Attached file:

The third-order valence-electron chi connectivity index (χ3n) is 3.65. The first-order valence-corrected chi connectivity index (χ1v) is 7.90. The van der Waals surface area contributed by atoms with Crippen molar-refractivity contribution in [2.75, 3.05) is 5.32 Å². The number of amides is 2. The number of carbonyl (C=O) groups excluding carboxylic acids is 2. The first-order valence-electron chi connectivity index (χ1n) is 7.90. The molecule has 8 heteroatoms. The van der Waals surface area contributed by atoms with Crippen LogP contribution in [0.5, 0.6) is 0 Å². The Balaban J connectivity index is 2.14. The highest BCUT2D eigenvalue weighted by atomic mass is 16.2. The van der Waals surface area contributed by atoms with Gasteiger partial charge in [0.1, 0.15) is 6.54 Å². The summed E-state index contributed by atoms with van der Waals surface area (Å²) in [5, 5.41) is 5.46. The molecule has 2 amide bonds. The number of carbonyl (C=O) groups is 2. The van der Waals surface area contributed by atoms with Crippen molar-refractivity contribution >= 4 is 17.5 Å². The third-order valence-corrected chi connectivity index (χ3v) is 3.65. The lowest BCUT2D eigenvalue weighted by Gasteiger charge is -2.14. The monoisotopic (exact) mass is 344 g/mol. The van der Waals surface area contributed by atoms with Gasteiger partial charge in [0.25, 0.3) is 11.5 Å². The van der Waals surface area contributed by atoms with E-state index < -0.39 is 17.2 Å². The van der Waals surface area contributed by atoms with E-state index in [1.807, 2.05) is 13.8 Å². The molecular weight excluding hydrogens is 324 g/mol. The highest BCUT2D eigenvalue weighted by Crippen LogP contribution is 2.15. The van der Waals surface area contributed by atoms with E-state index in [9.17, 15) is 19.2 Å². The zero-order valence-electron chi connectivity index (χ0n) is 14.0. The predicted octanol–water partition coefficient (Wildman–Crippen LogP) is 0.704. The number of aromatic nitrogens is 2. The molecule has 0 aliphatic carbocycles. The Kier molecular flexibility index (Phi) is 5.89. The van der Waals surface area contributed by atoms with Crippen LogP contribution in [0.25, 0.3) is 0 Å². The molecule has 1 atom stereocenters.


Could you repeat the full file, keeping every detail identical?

The third-order valence-electron chi connectivity index (χ3n) is 3.65. The first-order valence-corrected chi connectivity index (χ1v) is 7.90. The van der Waals surface area contributed by atoms with Crippen molar-refractivity contribution in [2.75, 3.05) is 5.32 Å². The number of amides is 2. The number of carbonyl (C=O) groups excluding carboxylic acids is 2. The first-order valence-electron chi connectivity index (χ1n) is 7.90. The molecule has 8 heteroatoms. The van der Waals surface area contributed by atoms with Crippen LogP contribution in [0.5, 0.6) is 0 Å². The Balaban J connectivity index is 2.14. The highest BCUT2D eigenvalue weighted by atomic mass is 16.2. The van der Waals surface area contributed by atoms with Gasteiger partial charge in [0.1, 0.15) is 6.54 Å². The summed E-state index contributed by atoms with van der Waals surface area (Å²) in [5, 5.41) is 5.46. The molecule has 2 amide bonds. The number of carbonyl (C=O) groups is 2. The van der Waals surface area contributed by atoms with Crippen molar-refractivity contribution >= 4 is 17.5 Å². The third-order valence-corrected chi connectivity index (χ3v) is 3.65. The lowest BCUT2D eigenvalue weighted by Gasteiger charge is -2.14. The monoisotopic (exact) mass is 344 g/mol. The van der Waals surface area contributed by atoms with Gasteiger partial charge in [0.25, 0.3) is 11.5 Å². The van der Waals surface area contributed by atoms with E-state index < -0.39 is 17.2 Å². The van der Waals surface area contributed by atoms with E-state index in [1.807, 2.05) is 13.8 Å². The molecular weight excluding hydrogens is 324 g/mol. The highest BCUT2D eigenvalue weighted by Crippen LogP contribution is 2.15. The van der Waals surface area contributed by atoms with E-state index in [9.17, 15) is 19.2 Å². The zero-order valence-electron chi connectivity index (χ0n) is 14.0. The predicted octanol–water partition coefficient (Wildman–Crippen LogP) is 0.704. The number of aromatic nitrogens is 2. The molecule has 0 aliphatic carbocycles. The Kier molecular flexibility index (Phi) is 5.89. The van der Waals surface area contributed by atoms with Crippen LogP contribution in [0.25, 0.3) is 0 Å². The molecule has 1 atom stereocenters.